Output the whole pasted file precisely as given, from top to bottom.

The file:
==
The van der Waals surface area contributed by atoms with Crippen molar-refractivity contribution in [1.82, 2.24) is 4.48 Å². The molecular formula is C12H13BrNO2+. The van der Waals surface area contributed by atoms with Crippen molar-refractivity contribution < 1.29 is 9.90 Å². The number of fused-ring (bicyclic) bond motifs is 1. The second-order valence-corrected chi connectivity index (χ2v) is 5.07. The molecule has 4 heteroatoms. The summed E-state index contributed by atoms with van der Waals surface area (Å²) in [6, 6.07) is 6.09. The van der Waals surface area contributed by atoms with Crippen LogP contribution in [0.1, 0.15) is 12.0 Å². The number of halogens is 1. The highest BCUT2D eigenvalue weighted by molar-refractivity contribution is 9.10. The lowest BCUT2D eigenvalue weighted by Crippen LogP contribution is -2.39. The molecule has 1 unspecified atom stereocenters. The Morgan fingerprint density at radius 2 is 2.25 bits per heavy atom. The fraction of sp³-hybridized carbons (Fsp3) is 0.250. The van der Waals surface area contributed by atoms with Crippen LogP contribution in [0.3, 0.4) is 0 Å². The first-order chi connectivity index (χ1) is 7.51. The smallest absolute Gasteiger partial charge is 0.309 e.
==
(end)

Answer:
The van der Waals surface area contributed by atoms with Crippen molar-refractivity contribution in [1.82, 2.24) is 4.48 Å². The molecular formula is C12H13BrNO2+. The van der Waals surface area contributed by atoms with Crippen molar-refractivity contribution < 1.29 is 9.90 Å². The number of fused-ring (bicyclic) bond motifs is 1. The second-order valence-corrected chi connectivity index (χ2v) is 5.07. The molecule has 4 heteroatoms. The summed E-state index contributed by atoms with van der Waals surface area (Å²) in [6, 6.07) is 6.09. The van der Waals surface area contributed by atoms with Crippen LogP contribution in [0.1, 0.15) is 12.0 Å². The number of halogens is 1. The highest BCUT2D eigenvalue weighted by molar-refractivity contribution is 9.10. The lowest BCUT2D eigenvalue weighted by Crippen LogP contribution is -2.39. The molecule has 1 unspecified atom stereocenters. The Morgan fingerprint density at radius 2 is 2.25 bits per heavy atom. The fraction of sp³-hybridized carbons (Fsp3) is 0.250. The van der Waals surface area contributed by atoms with Crippen LogP contribution in [0.3, 0.4) is 0 Å². The first-order chi connectivity index (χ1) is 7.51. The smallest absolute Gasteiger partial charge is 0.309 e.